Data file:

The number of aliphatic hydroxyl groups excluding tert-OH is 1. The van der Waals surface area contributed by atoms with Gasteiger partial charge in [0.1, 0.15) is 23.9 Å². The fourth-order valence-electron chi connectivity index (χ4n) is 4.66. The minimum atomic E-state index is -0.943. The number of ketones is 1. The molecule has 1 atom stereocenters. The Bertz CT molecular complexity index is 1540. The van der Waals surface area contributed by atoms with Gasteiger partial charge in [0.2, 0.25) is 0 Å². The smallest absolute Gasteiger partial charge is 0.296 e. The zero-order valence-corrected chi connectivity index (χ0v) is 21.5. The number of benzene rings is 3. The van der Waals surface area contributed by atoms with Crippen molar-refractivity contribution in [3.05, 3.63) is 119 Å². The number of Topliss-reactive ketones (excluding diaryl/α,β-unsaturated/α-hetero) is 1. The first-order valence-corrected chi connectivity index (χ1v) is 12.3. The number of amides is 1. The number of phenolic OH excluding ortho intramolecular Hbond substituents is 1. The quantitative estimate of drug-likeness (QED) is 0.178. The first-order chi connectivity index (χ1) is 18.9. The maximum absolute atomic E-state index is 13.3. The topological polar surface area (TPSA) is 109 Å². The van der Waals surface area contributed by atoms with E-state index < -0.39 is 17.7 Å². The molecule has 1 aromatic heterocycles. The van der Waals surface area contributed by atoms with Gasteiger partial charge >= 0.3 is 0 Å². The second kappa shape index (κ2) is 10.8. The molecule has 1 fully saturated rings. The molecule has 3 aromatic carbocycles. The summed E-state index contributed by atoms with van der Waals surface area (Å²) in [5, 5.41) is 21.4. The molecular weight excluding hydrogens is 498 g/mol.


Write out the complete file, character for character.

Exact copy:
The number of aliphatic hydroxyl groups excluding tert-OH is 1. The van der Waals surface area contributed by atoms with Gasteiger partial charge in [0.1, 0.15) is 23.9 Å². The fourth-order valence-electron chi connectivity index (χ4n) is 4.66. The minimum atomic E-state index is -0.943. The number of ketones is 1. The molecule has 1 atom stereocenters. The Bertz CT molecular complexity index is 1540. The van der Waals surface area contributed by atoms with Gasteiger partial charge in [0.2, 0.25) is 0 Å². The smallest absolute Gasteiger partial charge is 0.296 e. The zero-order valence-corrected chi connectivity index (χ0v) is 21.5. The number of benzene rings is 3. The van der Waals surface area contributed by atoms with Crippen molar-refractivity contribution in [3.05, 3.63) is 119 Å². The number of Topliss-reactive ketones (excluding diaryl/α,β-unsaturated/α-hetero) is 1. The first-order valence-corrected chi connectivity index (χ1v) is 12.3. The number of amides is 1. The number of phenolic OH excluding ortho intramolecular Hbond substituents is 1. The quantitative estimate of drug-likeness (QED) is 0.178. The first-order chi connectivity index (χ1) is 18.9. The maximum absolute atomic E-state index is 13.3. The topological polar surface area (TPSA) is 109 Å². The van der Waals surface area contributed by atoms with E-state index < -0.39 is 17.7 Å². The molecule has 1 aromatic heterocycles. The van der Waals surface area contributed by atoms with Gasteiger partial charge >= 0.3 is 0 Å². The second kappa shape index (κ2) is 10.8. The molecule has 1 fully saturated rings. The molecule has 3 aromatic carbocycles. The summed E-state index contributed by atoms with van der Waals surface area (Å²) in [5, 5.41) is 21.4. The molecular weight excluding hydrogens is 498 g/mol.